The Vera C. Rubin Observatory at twilight: the building will house the new Simonyi Survey Telescope, which will undertake the 10-year Legacy Survey of Space and TimeRubin Observatory/NSF/AURA

While the Covid-19 pandemic will likely continue to dominate headlines this year, other major scientific developments are also expected to take place in 2021.

Simonyi Survey Telescope

The James Webb Space Telescope will be launching to much fanfare later this year, but another important telescope is due to see “first light” in 2021 as well – the Simonyi Survey Telescope. Unlike the Webb telescope, which is an infrared telescope, the Simonyi telescope is an optical telescope, meaning that it mainly gathers visible light. Currently being built in Chile, the Simonyi telescope will conduct the 10-year Legacy Survey of Space and Time (LSST), which will provide astronomers with the data to answer a variety of questions on dark energy, asteroid trajectory, the formation of the Milky Way, and more. What’s unique about this telescope is that it contains a novel three-mirror design that will give it an “exceptionally” wide field of view, allowing it to survey the entire sky in just three nights. The survey will produce a huge amount of data – tens of terabytes every night, which will present a major challenge for data storage and processing.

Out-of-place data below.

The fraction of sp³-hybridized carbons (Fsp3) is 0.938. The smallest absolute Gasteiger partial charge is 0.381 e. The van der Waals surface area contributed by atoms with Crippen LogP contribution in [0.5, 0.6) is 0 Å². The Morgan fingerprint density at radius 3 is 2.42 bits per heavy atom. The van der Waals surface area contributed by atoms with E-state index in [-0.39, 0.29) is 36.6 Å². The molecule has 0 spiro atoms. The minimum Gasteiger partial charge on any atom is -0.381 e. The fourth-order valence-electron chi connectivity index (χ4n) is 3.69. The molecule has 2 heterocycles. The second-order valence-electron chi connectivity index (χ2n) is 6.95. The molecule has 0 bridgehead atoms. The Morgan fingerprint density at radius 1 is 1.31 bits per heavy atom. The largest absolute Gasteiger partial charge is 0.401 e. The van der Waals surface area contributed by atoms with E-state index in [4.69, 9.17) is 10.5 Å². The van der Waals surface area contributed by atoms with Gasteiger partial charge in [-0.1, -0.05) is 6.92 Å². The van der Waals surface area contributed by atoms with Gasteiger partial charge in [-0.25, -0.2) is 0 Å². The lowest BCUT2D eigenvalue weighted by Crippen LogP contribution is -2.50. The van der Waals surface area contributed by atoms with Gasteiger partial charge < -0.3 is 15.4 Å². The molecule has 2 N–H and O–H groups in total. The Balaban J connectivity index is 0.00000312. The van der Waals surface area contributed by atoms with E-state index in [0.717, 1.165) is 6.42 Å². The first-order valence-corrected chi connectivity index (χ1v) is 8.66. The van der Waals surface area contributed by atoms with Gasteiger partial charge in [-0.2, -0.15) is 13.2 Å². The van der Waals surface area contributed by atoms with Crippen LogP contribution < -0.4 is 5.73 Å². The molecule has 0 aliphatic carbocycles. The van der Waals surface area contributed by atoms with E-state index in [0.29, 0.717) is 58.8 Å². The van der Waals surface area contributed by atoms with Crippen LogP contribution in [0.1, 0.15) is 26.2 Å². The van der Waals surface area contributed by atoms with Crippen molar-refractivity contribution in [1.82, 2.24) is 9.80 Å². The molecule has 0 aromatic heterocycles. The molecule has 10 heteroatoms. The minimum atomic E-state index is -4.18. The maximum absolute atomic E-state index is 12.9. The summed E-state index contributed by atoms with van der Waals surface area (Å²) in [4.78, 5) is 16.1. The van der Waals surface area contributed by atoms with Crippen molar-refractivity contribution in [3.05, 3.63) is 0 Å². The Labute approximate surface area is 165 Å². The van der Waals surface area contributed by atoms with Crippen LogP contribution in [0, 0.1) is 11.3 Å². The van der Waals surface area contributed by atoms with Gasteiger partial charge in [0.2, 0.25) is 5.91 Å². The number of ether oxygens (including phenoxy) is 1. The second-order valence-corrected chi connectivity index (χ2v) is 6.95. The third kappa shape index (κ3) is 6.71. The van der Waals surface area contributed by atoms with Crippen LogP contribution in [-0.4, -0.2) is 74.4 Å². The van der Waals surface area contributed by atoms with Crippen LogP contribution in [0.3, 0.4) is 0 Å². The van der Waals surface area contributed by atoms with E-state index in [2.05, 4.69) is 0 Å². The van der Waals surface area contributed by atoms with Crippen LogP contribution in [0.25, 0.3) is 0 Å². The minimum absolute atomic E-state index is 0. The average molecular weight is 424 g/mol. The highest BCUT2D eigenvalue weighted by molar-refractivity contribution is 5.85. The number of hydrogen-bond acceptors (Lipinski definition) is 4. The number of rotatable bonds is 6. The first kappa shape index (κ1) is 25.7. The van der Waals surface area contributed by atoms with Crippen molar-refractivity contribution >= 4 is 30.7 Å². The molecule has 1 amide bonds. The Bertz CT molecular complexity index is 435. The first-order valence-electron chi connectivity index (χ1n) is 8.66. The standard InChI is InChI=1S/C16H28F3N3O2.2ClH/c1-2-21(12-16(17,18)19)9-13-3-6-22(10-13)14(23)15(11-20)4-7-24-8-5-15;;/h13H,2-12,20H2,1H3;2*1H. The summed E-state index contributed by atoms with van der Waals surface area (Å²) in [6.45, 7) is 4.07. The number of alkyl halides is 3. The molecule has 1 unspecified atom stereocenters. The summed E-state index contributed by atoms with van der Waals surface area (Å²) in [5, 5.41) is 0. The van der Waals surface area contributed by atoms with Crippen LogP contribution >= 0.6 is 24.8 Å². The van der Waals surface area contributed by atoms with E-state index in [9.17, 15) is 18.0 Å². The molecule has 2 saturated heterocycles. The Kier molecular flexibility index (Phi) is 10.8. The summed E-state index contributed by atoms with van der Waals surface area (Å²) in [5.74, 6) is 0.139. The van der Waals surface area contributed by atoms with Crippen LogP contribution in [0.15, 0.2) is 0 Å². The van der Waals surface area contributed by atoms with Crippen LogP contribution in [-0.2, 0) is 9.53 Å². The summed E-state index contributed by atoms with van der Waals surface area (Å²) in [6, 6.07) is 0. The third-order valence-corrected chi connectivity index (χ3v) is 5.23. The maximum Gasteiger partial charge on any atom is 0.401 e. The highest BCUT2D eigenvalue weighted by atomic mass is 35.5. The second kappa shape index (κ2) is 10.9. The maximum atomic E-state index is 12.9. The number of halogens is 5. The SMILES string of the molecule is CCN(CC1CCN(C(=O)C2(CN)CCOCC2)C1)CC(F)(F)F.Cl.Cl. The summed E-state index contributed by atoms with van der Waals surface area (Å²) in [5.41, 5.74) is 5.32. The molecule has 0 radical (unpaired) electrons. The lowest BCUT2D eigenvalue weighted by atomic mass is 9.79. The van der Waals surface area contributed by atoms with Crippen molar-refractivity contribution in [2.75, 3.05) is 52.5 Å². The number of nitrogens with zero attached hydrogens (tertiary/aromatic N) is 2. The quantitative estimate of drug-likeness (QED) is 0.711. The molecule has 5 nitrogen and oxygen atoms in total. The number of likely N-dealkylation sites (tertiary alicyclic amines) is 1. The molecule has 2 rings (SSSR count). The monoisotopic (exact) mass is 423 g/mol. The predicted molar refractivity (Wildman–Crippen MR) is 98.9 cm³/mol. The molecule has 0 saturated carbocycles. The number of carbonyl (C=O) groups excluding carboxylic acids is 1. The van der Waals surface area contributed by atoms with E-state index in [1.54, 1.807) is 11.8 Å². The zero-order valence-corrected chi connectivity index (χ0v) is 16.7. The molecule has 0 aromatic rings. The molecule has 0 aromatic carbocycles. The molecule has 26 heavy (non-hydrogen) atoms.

New guidelines for stem cell research